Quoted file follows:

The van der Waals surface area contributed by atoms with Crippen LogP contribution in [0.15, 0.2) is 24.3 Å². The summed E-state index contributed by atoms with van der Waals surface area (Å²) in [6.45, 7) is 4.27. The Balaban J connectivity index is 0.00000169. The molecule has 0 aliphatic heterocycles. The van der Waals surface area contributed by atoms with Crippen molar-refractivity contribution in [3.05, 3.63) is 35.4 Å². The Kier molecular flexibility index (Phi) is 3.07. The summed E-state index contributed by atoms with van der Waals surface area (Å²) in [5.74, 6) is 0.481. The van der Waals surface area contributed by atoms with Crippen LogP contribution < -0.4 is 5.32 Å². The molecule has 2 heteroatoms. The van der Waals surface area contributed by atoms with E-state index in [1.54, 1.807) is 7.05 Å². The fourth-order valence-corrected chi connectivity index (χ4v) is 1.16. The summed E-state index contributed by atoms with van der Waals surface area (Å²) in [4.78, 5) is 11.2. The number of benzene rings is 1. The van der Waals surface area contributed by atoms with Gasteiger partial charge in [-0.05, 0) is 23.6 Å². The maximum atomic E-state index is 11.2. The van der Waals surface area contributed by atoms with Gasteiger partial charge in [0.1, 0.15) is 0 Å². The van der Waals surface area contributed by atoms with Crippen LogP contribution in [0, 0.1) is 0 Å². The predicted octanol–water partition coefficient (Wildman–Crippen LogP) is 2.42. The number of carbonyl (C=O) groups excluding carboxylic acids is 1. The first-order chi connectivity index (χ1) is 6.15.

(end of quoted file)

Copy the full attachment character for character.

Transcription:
The van der Waals surface area contributed by atoms with Crippen LogP contribution in [0.15, 0.2) is 24.3 Å². The summed E-state index contributed by atoms with van der Waals surface area (Å²) in [6.45, 7) is 4.27. The Balaban J connectivity index is 0.00000169. The molecule has 0 aliphatic heterocycles. The van der Waals surface area contributed by atoms with Crippen molar-refractivity contribution in [3.05, 3.63) is 35.4 Å². The Kier molecular flexibility index (Phi) is 3.07. The summed E-state index contributed by atoms with van der Waals surface area (Å²) in [5.74, 6) is 0.481. The van der Waals surface area contributed by atoms with Crippen LogP contribution < -0.4 is 5.32 Å². The molecule has 2 heteroatoms. The van der Waals surface area contributed by atoms with E-state index in [1.54, 1.807) is 7.05 Å². The fourth-order valence-corrected chi connectivity index (χ4v) is 1.16. The summed E-state index contributed by atoms with van der Waals surface area (Å²) in [4.78, 5) is 11.2. The number of benzene rings is 1. The van der Waals surface area contributed by atoms with Gasteiger partial charge in [-0.05, 0) is 23.6 Å². The maximum atomic E-state index is 11.2. The van der Waals surface area contributed by atoms with Gasteiger partial charge in [0.1, 0.15) is 0 Å². The van der Waals surface area contributed by atoms with Crippen LogP contribution in [0, 0.1) is 0 Å². The predicted octanol–water partition coefficient (Wildman–Crippen LogP) is 2.42. The number of carbonyl (C=O) groups excluding carboxylic acids is 1. The first-order chi connectivity index (χ1) is 6.15.